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Five years ago, all the talk was of Tesco’s advances, both in the UK and US. There was plenty of opposition to Tesco, and when the former boss Terry Leahy stepped down there was more scope for reflection on the impact of the retailing giant.
The last few years have been much harder for the business, so I read with interest another type of Tesco article, in which communities reflect on the impact of Tesco closures. This looks to be another example of the potential external costs of business activity.read more...»
Centre for Cities is an independent organisation that conducts research on change in city life and economy. It has a great website that will be of real use to economics teachers.
The regional economy database produced by Centre for Cities is a helpful resource when delivering macro topics such as regional GDP, changing industrial sectors and rates of unemployment.read more...»
Mark Carney says that a period of low inflation – even deflation – propelled by falling oil prices would be “unambiguously good” for the economy. How do we reconcile this with the textbook position that the economy needs a little bit of inflation, and that deflation is to be avoided? He has also said there were no signs yet of “bad” deflation – what is the difference between ‘good’ and ‘bad’ deflation? Can we assess whether it is true to say that deflation is always bad for the economy?
I have picked up on some of the analysis of yesterday’s inflation rate as well as last Thursday’s Inflation Report to consider this. If you want to set this task for your students, here are a few links to get them started:
-(If students only read one of these, they should really see this last one.)read more...»
I’m sure you know at least a bit about the airport debate. It’s often reported that Britain needs more airport capacity in the South East of England. I’m not going to enter into that fascinating debate here. Instead, I seek to draw attention to the language I have seen used this week by two key players in the argument: Heathrow and Gatwick airport.read more...»
Vox have published a splendid e-book "Europe: No Country for Young People" looking at the diverse experiences of youth unemployment in Europe in the recent past. It highlights the diverse experiences of the past few years and separates Europe's economies into different categories depending upon their performance in tackling the issue of youth unemployment.
Does it make sense for a business to pay its staff as little as possible, in order to cut costs and be more competitive, or to raise wages in order to stimulate greater motivation, and gain employee loyalty, thus cutting costs on recruitment and training? In part one of The Price on Inequality on Tuesday, Robert Peston was looking at the widening gap between the highest income earners and the rest of us, arguing that while income and wealth inequality was seen as 'almost a good thing in the 1980's', it is now being seen as one of the greatest economic problems facing us. An article in The New Yorker, 'The Return of Fair Wages', examines a similar theme, looking at a decision by an American company to substantially raise the wages of their lowest-paid employees. Since 2000, 'real' wages in the US have hardly changed, while many US employers are making decent profits and the incomes of the top 1% have risen by nearly 60%. Mark Bertolini, CEO of Aetna (a medical insurance company) has announced that the company’s lowest-paid workers will get a substantial raise—from twelve to sixteen dollars an hour, in some cases—as well as improved medical coverage as part of their package. This article offers some interesting comment on why it may be worth paying employees a little more than the Marginal Revenue Product of their Labour.read more...»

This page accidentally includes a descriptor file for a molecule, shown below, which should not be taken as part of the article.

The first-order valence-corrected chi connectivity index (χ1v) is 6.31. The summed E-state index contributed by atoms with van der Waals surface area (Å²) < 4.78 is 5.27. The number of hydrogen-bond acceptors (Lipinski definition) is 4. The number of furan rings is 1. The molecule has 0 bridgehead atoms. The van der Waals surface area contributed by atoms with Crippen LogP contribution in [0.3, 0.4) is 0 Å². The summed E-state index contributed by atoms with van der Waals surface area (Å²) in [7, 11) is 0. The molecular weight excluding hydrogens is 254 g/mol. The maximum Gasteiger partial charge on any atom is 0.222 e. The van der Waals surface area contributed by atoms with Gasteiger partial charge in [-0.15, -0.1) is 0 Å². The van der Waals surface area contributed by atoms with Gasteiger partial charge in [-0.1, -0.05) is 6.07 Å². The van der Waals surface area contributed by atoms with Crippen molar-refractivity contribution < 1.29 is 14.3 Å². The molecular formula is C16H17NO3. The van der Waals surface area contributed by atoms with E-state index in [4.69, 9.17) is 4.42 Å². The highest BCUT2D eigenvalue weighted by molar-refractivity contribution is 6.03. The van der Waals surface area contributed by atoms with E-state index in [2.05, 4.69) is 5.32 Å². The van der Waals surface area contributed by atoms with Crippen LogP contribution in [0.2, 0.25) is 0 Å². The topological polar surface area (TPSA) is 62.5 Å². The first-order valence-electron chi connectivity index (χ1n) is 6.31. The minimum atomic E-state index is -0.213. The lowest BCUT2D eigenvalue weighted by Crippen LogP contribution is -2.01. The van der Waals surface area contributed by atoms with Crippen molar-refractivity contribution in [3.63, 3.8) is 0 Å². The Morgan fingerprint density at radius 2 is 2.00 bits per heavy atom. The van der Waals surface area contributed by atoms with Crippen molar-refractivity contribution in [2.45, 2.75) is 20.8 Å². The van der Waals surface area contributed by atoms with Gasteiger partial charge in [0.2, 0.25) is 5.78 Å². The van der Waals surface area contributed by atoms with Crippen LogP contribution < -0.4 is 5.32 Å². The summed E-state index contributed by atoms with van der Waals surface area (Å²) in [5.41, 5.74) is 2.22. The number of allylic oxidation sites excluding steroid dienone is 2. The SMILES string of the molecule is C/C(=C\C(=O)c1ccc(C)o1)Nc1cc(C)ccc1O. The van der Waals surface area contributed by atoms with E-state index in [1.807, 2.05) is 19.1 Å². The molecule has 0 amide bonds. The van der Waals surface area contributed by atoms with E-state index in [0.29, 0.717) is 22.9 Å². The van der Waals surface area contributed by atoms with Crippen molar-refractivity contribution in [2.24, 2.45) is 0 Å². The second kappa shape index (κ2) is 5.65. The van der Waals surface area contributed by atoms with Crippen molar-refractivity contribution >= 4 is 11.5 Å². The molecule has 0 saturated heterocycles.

There's a great graphic in the Economist to illustrate the currency pegs in operation around the world. According to the article, pegging a nation’s currency to that of a trading partner has some advantages. It allows businesses to plan; exporters and importers can agree on prices without worrying about sudden foreign-exchange fluctuations. Until the early 1970s, most global currencies were pegged to the dollar under the Bretton Woods system. Since then, pegs have been adopted for three main reasons by varying groups of countries.read more...»
I have often wondered how long it would take the other Michael Owen to earn my salary, and vice versa. But what determines wages? Innate skills, knowledge, limited supply, high added value of the employee are key factors.read more...»
The weekend newsletter from the Institute of Economic Affairs has this 2-minute video about the regressive impact if indirect taxation on those with the lowest incomes. The message comes very much from the free-market perspective of the IEA, which may or may not be to your taste, but serves as a very good stimulus to discussion and analysis. The data that supports their argument for a reduction in indirect tax can be found in a report titled Aggressively Regressive.
When the government still has to borrow an extra £90bn per year, in spite of all their efforts to cut spending, then the rate of interest they need to pay in order to get access to that borrowing has got to be very important. George Osborne certainly thinks so; a key reason for his deficit-reduction strategy is to retain the confidence of the bond markets, so that bond-buyers are prepared to lend to the UK at low rates. This week, that rate touched a historic low of 1.396 per cent on 10-year bonds, and as the FT report, longer term 30-year gilt yields, considered particularly reflective of the country’s inflation prospects, also dropped to a record low of 2.102 per cent.read more...»